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food detective

Categories: Meat, Dinner for Two, Supper, Lunch, Well Equipped, Posted on February 27, 2023 by Sandy Bergsten

On a recent visit to my daughter’s, my son-in-law treated me to one of the best burgers I have ever had. Some call it an Oklahoma burger.  Others a Depression burger, as small amounts of ground beef are cooked with heaping piles of thinly sliced onions to stretch out the meager portion of protein.

After that trip I began reading about these burgers everywhere. Kenji López-Alt wrote an article about them in the New York Times. Michael Ruhlman featured them in one of his recent newsletters. All heightening my craving. I needed to figure out how to make these at home. Thankfully I had given my husband that awesome gas grill, complete with its own caste-iron griddle attachment.

With most novel recipes, it takes me a few tries to get it right. I really appreciate the way Kenji López-Alt dives deep into his recipes, giving the scientific reasoning of why it works. One thing he pointed out is how thinly sliced the onions need to be and why using a mandolin is a necessary tool. The other is how to form the patty, then smash the patty to properly cook this burger.

I must admit on my first try I had smashing issues. It didn’t help that I used too much beef. Sometimes I think “more” will make it better. Not here. Don’t go over a quarter pound of beef for each burger and be sure to use at least two ounces of sliced onions per patty. I also wasn’t very adept at wilding a spatula as my smash-tool.

I knew I needed assistance. I went to my favorite local culinary store for their advice. They suggested a cast iron press. I’m not the best at cast iron. If you don’t follow the rules you’ll end up with a heavy, rusty, ineffective cooking tool. But I was determined, so I dutifully followed the seasoning directions for this cast iron implement. They told me to wipe it lightly with neutral oil, place it on a cold griddle, and heat it up for 30 minutes. My griddle was on my gas grill. So I lit it up, put down the lid and walked away. Truth be told I kind of forgot about it. Fifty minutes later when I realized what I had done I sprinted to the backyard and lifted the lid. A word of caution- do not season something cast iron with a wooden handle on a grill. And.. for that matter who puts a wooden handle on something that is going to be subjected to high and lasting heat. Needless to say, the handle burnt to a crisp and when I picked it up with a hot mitt it broke to charred bits.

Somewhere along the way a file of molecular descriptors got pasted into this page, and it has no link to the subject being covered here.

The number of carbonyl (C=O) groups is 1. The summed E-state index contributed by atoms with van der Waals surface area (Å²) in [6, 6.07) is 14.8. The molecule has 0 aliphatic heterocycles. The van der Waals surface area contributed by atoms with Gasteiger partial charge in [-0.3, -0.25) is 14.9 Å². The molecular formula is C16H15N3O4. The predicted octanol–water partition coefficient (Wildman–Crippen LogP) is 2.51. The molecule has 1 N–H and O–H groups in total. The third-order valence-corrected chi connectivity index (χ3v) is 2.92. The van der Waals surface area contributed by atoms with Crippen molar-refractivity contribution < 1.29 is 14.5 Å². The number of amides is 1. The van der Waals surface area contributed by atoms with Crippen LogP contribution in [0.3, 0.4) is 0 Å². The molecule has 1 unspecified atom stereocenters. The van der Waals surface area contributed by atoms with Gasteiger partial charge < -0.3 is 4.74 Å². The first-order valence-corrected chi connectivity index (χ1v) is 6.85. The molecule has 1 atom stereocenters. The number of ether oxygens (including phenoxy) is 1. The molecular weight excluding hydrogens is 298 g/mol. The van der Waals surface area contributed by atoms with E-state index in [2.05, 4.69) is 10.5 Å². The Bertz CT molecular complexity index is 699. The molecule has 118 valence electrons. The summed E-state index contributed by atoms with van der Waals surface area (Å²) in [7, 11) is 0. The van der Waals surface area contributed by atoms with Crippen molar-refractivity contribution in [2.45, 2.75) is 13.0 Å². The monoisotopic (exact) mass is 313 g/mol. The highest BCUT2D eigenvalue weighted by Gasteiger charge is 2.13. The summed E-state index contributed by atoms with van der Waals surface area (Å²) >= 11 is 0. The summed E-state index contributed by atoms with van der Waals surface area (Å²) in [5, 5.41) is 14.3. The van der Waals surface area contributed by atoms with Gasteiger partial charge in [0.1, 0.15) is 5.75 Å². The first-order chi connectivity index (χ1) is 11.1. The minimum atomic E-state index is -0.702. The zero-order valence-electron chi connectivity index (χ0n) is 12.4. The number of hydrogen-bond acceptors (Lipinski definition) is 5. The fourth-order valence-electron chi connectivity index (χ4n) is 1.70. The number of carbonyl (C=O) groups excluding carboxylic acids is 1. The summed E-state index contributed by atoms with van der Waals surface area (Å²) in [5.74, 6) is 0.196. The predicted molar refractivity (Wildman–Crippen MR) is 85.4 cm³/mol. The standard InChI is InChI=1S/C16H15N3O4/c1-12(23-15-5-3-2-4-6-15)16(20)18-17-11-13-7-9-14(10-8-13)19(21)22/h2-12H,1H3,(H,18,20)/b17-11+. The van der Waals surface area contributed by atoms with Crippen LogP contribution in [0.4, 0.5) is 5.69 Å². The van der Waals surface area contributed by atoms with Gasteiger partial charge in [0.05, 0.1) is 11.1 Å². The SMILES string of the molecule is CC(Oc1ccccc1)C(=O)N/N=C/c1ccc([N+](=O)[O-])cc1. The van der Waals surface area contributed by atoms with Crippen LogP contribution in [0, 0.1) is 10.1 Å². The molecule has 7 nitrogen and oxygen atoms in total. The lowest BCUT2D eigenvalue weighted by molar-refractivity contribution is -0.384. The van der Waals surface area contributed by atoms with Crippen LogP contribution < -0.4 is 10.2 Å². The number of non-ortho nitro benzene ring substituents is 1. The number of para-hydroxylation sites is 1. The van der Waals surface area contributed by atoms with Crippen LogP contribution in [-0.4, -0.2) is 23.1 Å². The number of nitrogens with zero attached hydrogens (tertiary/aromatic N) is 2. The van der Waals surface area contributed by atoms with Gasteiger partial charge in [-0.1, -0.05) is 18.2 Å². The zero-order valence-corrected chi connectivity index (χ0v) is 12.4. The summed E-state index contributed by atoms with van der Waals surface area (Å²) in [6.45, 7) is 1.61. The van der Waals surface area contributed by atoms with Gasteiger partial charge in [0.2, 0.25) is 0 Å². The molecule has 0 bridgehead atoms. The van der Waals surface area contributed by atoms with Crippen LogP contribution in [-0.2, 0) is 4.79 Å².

I went on Amazon (I did try to buy local) and searched for metal burger presses. Up came a stainless-steel model that was what I was looking for all along. Added bonus- it’s easy to clean and dishwasher safe.

For the Oklahoma burgers divide a half-pound of beef into two equal balls. One at a time, massage the meat with your hands for 15 seconds until the ball remains intact, is slightly tacky and smooth. Place on a parchment paper lined rimmed baking sheet or plate. Refrigerate until ready to cook.

With a mandolin, thinly slice a sweet onion. Set aside.

Loosely wrap two hamburger buns in foil. Preheat the oven or toaster oven to 350-degrees.

Shape the patties by gently pressing each ball into a 3-inch disc.

Season the tops with salt and pepper.

Flip the patties over and top each with a large pile of thinly sliced onions. They should resemble large haystacks. Do not salt the onions at this point. The salt will draw the water out of the onions, and they won’t caramelize properly when cooked (thanks Kenji!).

Heat a skillet or griddle over an indoor burner set to high heat or on the grates of a hot outdoor grill for a few minutes until very hot. Place the foil wrapped buns in the oven to steam.

Spaced apart and with the onions of top, place the beef patties on the pan or griddle (do not add any oil).

With a stiff spatula or metal burger press, press on the onions and beef to form a 5-inch-wide burger. The outer edge of each patty should be slightly thicker than its center. Place any stray onions on top of the patties. Now season the onion side with salt and pepper.

Cook the burgers for two minutes without moving them until the edges are dark brown and crusty. Loosen each burger with a spatula and carefully flip the patties so they are onion side down. Tuck any stray onions under the patties.

Place a slice of American cheese on top of each and cover the pan with a large lid or baking, if using a grill close the grill’s lid. Continue cooking until the onions are browned along the edges, for two minutes longer.

While the burgers are cooking with the cheese on top, take the buns out of the oven. Spread both sides with mayonnaise. Place pickles slices on the bottom bun. Drizzle yellow mustard on the top bun.

When the burgers are done, lift each with a spatula and place on the bottom bun with the pickles. Top with the remaining bun and serve immediately.

I bet you too will find these are all the rage on the range.

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